1989 Mitsubishi Delica Star Wagon The Lillienthals have taken the van to Alabama Hills, California.Photo by Mercedes Lilienthal

After quickly selling the Space Tractor, the Lilienthals purchased their next rig, a 1994 Mitsubishia Delcia L400 Space Gear, which comes with a more powerful diesel engine than the Space Tractor, and a manual transmission.

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Nuts & Bolts

 
 

The Torsus Terrastorm will provide off-roadinng capability in a short bus format.

Photo courtesy of Torsus

Torsus made headlines earlier this year when it unveiled the world's first heavy-duty 4x4 bus. The Praetorian is a modern engineering marvel - made to go pretty much anywhere and take a group of people with it. Now, the company is expanding their roster with a new model.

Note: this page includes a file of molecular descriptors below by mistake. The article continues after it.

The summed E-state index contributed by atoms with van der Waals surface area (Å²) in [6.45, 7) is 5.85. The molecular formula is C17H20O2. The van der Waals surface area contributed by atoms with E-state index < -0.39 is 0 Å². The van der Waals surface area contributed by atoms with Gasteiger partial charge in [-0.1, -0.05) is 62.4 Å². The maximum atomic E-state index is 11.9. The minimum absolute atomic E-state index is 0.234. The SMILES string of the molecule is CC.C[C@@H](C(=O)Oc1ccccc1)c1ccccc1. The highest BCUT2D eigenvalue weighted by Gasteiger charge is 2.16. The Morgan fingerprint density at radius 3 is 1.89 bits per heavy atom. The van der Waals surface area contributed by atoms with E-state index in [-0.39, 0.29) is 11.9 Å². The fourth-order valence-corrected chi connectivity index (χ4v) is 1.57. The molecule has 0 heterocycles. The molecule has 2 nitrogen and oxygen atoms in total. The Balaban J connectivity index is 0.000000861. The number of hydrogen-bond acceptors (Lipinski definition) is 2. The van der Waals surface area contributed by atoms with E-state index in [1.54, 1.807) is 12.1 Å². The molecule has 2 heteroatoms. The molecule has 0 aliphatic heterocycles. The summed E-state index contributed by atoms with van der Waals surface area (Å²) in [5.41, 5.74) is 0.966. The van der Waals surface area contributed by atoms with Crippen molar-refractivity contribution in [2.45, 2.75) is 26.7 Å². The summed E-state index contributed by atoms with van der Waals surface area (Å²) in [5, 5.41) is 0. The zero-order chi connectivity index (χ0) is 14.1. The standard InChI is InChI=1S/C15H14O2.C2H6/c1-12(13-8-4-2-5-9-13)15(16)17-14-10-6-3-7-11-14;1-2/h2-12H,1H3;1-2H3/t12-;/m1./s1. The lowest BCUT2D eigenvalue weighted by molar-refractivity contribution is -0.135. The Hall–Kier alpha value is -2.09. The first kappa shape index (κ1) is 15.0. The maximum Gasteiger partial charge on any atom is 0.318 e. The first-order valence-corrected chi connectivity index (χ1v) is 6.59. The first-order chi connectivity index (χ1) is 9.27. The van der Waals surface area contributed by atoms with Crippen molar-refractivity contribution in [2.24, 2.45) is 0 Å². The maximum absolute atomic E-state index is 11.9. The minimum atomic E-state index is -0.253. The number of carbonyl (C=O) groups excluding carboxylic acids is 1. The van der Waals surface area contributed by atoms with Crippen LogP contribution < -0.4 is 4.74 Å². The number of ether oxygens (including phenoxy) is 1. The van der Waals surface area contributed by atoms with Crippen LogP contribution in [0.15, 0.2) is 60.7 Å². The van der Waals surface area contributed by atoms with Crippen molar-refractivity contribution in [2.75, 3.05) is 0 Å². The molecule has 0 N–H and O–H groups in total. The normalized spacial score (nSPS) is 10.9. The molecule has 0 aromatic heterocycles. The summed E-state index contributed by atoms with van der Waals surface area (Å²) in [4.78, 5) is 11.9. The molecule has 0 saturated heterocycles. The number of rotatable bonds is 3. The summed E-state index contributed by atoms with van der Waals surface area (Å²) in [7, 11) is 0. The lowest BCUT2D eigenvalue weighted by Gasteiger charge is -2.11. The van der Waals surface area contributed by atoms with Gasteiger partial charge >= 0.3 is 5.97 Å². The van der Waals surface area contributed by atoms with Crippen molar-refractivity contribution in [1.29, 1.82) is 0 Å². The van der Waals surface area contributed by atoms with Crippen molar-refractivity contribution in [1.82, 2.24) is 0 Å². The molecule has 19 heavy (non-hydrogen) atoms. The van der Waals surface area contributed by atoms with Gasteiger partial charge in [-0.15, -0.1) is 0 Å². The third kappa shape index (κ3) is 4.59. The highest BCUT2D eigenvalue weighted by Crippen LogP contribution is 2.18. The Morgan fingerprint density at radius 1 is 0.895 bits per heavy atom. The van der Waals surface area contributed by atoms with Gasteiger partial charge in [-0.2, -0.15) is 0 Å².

The Torsus Terrastorm is a heavy-duty off-road capable 4x4 short bus.

2021 Torsus Terrastorm The Terrastorm takes the notion of a traditional short bus up a notch.Photo courtesy of Torsus

"At Torsus, we are breaking new ground by designing, developing and manufacturing the world's toughest off-road buses," said Vakhtang Dzhukashvili, founder and CEO of Torsus. "In the all-new Terrastorm we signal our ambition to set new standards in the heavy-duty 4x4 minibus market across some of the toughest industries known to man. We built Torsus to be a trailblazer and redefine the way people think about commercial vehicles, and the Torsus Terrastorm is the next step on our journey to make this reality."

It's built on a Volkswagen Crafter 4Motion chassis that has been upgraded to feature a more robust suspension.

Torsus says that new EURO VI (diesel) engines replace the van's traditional 2.0-liter TDI engine. Torsus has shoed the van with BF Goodrich tires. It also has a ladder and spare tire out back, and a brush guard up front.